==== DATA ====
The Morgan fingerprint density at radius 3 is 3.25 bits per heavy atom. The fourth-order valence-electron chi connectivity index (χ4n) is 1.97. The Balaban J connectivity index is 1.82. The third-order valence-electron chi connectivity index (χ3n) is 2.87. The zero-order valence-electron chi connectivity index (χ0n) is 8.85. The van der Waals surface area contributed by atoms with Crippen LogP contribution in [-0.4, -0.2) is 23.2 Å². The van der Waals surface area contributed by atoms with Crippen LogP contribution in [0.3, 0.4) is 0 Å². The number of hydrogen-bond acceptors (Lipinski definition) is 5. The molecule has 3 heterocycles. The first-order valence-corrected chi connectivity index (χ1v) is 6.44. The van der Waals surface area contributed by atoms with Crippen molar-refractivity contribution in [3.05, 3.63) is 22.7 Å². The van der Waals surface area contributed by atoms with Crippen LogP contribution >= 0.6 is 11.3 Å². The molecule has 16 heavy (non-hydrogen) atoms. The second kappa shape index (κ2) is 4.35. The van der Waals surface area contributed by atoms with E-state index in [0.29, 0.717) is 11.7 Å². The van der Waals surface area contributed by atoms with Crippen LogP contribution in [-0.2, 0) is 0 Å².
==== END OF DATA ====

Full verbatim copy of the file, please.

The Morgan fingerprint density at radius 3 is 3.25 bits per heavy atom. The fourth-order valence-electron chi connectivity index (χ4n) is 1.97. The Balaban J connectivity index is 1.82. The third-order valence-electron chi connectivity index (χ3n) is 2.87. The zero-order valence-electron chi connectivity index (χ0n) is 8.85. The van der Waals surface area contributed by atoms with Crippen LogP contribution in [-0.4, -0.2) is 23.2 Å². The van der Waals surface area contributed by atoms with Crippen LogP contribution in [0.3, 0.4) is 0 Å². The number of hydrogen-bond acceptors (Lipinski definition) is 5. The molecule has 3 heterocycles. The first-order valence-corrected chi connectivity index (χ1v) is 6.44. The van der Waals surface area contributed by atoms with Crippen molar-refractivity contribution in [3.05, 3.63) is 22.7 Å². The van der Waals surface area contributed by atoms with Crippen LogP contribution >= 0.6 is 11.3 Å². The molecule has 16 heavy (non-hydrogen) atoms. The second kappa shape index (κ2) is 4.35. The van der Waals surface area contributed by atoms with E-state index in [0.29, 0.717) is 11.7 Å². The van der Waals surface area contributed by atoms with Crippen LogP contribution in [-0.2, 0) is 0 Å².